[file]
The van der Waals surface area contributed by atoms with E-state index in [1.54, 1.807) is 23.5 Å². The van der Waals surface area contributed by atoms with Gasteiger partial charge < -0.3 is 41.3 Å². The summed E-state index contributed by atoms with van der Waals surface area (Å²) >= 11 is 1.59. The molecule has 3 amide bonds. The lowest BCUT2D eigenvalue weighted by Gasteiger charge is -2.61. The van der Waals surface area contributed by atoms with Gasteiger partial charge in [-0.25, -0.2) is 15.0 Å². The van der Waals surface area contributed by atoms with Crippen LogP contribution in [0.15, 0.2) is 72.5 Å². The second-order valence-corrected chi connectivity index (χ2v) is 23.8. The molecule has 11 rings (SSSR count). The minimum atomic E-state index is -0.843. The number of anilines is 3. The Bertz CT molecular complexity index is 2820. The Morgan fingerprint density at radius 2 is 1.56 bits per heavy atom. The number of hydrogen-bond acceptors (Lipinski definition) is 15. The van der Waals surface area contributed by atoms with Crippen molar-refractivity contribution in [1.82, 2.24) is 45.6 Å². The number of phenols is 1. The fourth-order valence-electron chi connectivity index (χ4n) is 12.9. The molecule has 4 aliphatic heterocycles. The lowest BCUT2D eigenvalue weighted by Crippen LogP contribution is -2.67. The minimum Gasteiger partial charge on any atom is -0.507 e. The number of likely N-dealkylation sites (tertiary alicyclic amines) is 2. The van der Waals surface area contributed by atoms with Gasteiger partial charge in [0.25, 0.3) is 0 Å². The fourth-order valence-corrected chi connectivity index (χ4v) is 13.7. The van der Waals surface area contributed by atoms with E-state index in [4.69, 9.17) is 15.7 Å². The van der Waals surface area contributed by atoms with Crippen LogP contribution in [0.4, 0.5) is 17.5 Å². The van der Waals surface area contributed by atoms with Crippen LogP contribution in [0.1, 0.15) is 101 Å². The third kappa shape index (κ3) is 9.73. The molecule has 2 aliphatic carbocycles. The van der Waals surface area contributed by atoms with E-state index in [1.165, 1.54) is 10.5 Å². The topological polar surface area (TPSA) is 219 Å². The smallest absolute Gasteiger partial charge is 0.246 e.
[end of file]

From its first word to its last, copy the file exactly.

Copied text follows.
The van der Waals surface area contributed by atoms with E-state index in [1.54, 1.807) is 23.5 Å². The van der Waals surface area contributed by atoms with Gasteiger partial charge < -0.3 is 41.3 Å². The summed E-state index contributed by atoms with van der Waals surface area (Å²) >= 11 is 1.59. The molecule has 3 amide bonds. The lowest BCUT2D eigenvalue weighted by Gasteiger charge is -2.61. The van der Waals surface area contributed by atoms with Gasteiger partial charge in [-0.25, -0.2) is 15.0 Å². The van der Waals surface area contributed by atoms with Crippen LogP contribution in [0.15, 0.2) is 72.5 Å². The second-order valence-corrected chi connectivity index (χ2v) is 23.8. The molecule has 11 rings (SSSR count). The minimum atomic E-state index is -0.843. The number of anilines is 3. The Bertz CT molecular complexity index is 2820. The Morgan fingerprint density at radius 2 is 1.56 bits per heavy atom. The number of hydrogen-bond acceptors (Lipinski definition) is 15. The van der Waals surface area contributed by atoms with Crippen molar-refractivity contribution in [1.82, 2.24) is 45.6 Å². The number of phenols is 1. The fourth-order valence-electron chi connectivity index (χ4n) is 12.9. The molecule has 4 aliphatic heterocycles. The lowest BCUT2D eigenvalue weighted by Crippen LogP contribution is -2.67. The minimum Gasteiger partial charge on any atom is -0.507 e. The number of likely N-dealkylation sites (tertiary alicyclic amines) is 2. The van der Waals surface area contributed by atoms with Gasteiger partial charge in [0.25, 0.3) is 0 Å². The fourth-order valence-corrected chi connectivity index (χ4v) is 13.7. The van der Waals surface area contributed by atoms with E-state index in [4.69, 9.17) is 15.7 Å². The van der Waals surface area contributed by atoms with Crippen LogP contribution in [0.4, 0.5) is 17.5 Å². The van der Waals surface area contributed by atoms with Crippen LogP contribution in [0.1, 0.15) is 101 Å². The third kappa shape index (κ3) is 9.73. The molecule has 2 aliphatic carbocycles. The van der Waals surface area contributed by atoms with E-state index in [1.165, 1.54) is 10.5 Å². The topological polar surface area (TPSA) is 219 Å². The smallest absolute Gasteiger partial charge is 0.246 e.